I'd say about 24 as my upper limit. I'd like to see my kids working casual/part time from around 16 though. This is probably more important to me than when they move out. I feel it really helps build maturity, responsibility and sets you ahead when entering the full time workforce.
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05-06-2014 17:57 #21
05-06-2014 18:04 #22Senior Member
- Join Date
- Jun 2009
I moved out at 32!
I travelled a lot during my 20s but always lives at home.
It allowed me to pay off a car and save for a house.
I didn't pay rent but I contributed to bills groceries etc. I always bought pthings for my parents if I thought they'd like them. They weren't gifts per se, but I just liked to help them out.
I thought about moving out around 26ish but paying off a mortgagee wasn't going to happen if I had to pay rent.
I think everyone is different. I would have been happy to move away at 22 but I also loved the company of my parents at 32
05-06-2014 18:10 #23
05-06-2014 18:10 #24Senior Member
- Join Date
- Jan 2014
I don't have a cut gig age at all, although my parents had all of is out by 18 and feel strongly about 'standing in your own feet!. My children are very young atm, so this is just theory! But I think from mid-teenage years there should be significant contribution to the running of the household - not necessarily financial, but with washing, cooking, cleaning, etc and def an adult (over 18) at home should be doing a lot of these things.
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05-06-2014 18:10 #25
My mother never minded we left when ever I was 16 my brother 18 and with a girlfriend and child my other sister was 18 and my other sister was 21 with a one year old set of twins. My children can stay with me as long as needed but they would be expected to work or attend school.
05-06-2014 18:13 #26
Coming from the UK I was pretty shocked when I moved here about how long people stay at home... I think it's pretty odd and doesn't exactly teach you to be independent. I know so many girls who go straight from their parents house to buying a place with a boyfriend when they're in their late 20s.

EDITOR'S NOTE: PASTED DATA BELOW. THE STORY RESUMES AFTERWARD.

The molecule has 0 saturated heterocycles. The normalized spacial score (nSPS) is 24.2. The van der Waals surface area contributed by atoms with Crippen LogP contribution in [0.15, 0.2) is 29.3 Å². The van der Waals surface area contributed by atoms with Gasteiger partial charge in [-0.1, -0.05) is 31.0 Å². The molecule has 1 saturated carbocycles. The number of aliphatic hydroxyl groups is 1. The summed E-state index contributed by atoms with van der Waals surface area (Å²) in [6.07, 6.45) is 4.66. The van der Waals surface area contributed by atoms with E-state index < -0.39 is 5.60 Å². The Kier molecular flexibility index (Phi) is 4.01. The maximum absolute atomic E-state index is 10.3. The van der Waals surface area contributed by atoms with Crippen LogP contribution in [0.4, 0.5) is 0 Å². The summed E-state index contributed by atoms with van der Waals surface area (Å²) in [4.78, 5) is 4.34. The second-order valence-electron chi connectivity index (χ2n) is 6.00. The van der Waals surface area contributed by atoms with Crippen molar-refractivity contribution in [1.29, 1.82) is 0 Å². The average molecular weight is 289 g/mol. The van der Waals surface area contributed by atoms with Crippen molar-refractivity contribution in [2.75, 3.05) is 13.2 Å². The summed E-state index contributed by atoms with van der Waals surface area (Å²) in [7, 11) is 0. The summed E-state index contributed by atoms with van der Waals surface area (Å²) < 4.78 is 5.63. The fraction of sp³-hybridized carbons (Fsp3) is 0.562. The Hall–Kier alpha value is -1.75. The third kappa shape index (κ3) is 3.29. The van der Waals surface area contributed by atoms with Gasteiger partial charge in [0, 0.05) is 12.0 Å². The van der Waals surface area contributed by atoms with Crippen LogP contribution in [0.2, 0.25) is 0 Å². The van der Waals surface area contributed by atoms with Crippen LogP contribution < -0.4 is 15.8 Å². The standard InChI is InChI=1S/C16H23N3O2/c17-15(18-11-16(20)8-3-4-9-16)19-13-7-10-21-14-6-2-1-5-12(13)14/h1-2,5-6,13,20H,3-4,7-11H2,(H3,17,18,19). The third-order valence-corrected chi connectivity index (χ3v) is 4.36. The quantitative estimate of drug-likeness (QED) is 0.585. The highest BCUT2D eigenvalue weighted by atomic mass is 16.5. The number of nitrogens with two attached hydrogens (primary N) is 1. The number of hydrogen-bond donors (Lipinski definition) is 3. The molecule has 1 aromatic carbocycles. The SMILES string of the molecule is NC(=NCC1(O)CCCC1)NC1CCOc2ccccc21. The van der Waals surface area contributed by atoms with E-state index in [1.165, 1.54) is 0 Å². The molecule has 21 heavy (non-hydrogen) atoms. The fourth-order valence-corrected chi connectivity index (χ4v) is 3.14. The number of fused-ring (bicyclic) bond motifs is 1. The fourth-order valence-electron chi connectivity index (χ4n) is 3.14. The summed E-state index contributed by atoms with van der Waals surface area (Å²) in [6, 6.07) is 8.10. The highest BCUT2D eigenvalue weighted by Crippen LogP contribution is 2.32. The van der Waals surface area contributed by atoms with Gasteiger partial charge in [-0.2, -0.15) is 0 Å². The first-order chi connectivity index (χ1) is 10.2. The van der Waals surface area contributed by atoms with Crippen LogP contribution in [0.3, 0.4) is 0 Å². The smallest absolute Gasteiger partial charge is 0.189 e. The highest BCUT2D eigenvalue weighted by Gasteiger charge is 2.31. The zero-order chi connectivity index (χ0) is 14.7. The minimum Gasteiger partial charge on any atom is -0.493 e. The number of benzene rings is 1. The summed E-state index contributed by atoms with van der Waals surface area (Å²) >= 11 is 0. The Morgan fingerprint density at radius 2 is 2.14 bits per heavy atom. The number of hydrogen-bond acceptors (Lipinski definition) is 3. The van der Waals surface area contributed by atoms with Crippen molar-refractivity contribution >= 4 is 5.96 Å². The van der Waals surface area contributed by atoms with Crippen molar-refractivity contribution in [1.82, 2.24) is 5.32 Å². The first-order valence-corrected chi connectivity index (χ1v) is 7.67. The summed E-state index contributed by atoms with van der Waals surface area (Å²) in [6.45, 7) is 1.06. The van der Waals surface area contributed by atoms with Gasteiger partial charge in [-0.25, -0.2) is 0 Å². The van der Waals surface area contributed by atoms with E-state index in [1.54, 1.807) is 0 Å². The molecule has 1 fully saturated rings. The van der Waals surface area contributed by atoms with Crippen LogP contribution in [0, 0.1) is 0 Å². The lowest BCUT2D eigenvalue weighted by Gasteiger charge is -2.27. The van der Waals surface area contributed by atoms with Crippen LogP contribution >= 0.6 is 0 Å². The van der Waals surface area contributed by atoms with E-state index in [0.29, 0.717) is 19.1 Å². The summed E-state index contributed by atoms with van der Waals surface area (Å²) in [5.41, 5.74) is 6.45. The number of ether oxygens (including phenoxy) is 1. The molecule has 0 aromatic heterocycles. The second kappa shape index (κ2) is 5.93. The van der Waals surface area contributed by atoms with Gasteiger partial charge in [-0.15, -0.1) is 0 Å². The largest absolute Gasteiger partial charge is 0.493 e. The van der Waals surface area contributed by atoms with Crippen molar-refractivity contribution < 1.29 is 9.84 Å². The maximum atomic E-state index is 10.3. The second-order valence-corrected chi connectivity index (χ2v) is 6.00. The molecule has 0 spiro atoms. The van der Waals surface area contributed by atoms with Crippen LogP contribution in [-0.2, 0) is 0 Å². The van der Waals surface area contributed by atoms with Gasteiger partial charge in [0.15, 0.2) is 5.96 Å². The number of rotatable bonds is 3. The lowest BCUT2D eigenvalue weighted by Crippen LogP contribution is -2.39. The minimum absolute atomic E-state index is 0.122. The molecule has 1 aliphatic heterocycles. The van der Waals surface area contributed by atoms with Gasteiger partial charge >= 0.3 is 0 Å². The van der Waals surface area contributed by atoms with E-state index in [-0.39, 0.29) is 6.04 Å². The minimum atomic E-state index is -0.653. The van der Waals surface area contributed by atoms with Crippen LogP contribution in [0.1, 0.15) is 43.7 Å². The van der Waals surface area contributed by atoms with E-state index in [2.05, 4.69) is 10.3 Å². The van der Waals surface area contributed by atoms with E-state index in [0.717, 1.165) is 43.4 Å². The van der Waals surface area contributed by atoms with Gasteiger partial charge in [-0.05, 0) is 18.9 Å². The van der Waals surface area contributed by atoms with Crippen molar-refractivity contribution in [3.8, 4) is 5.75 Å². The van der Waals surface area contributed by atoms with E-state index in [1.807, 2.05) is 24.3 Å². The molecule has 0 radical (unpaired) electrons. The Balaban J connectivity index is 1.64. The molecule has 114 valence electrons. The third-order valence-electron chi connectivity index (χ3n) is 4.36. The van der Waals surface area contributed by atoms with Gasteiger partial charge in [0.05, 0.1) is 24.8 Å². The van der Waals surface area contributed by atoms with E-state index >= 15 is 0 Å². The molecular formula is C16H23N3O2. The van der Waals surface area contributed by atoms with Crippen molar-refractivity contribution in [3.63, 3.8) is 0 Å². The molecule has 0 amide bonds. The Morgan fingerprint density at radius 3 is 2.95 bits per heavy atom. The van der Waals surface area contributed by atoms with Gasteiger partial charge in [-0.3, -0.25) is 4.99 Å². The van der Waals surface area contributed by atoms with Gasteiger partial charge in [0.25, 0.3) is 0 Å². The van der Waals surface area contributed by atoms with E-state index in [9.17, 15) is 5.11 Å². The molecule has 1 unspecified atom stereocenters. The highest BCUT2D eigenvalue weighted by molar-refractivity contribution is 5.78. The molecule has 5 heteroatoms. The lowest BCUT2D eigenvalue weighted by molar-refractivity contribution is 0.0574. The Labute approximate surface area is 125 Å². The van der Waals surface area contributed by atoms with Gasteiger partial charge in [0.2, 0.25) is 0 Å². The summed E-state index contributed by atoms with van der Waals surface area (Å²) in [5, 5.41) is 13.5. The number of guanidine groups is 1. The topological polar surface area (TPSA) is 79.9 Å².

I left home at 16 which admittedly was a bit young. I think 18 is about right and will actually encourage my kids to go to uni somewhere other than we live (which is normal in the UK and prob one of the main reasons people leave home earlier.)
Well that's the plan. In 20 years time I will be begging him not to go lol!
05-06-2014 18:15 #27
05-06-2014 18:15 #28
I don't think there is a certain age. Id be happy to have my kids live at home as long as they like, providing they contribute to the household (cleaning up after themselves, help with bills etc). As long as they aren't mooching off us and expecting us to do everything for them, I see it as a great way for them to be able to save enough so that they can set themselves up with a house deposit etc once they do decide to move out.
He + Me = dd1 (july 2007), dd2 (july 2010), dd3 (august 2012), dd4 (may 2014)
Embrace the chaos
05-06-2014 18:24 #29
I think it's funny that the general BH consensus on leaving kids at home by themselves is mid teen years, but then the consensus on moving out of home is early 20s. Not much time to learn to stand on your own two feet!
To answer the OP, I think it's different for some families where moving out doesn't equal independence. I know quite a few families where the extended family all live together. At various points in my life my uncles have lived with us, and one of them moved back in with granny for quite a few years. And my brother still lives with my mum and he's in his 30's. He's lived out of home, but prefers mum's company to housemates (can't say I blame him!). I think it's weird if they still have that parent-child co-dependent dynamic going on, but for many people it's not really like that at all.
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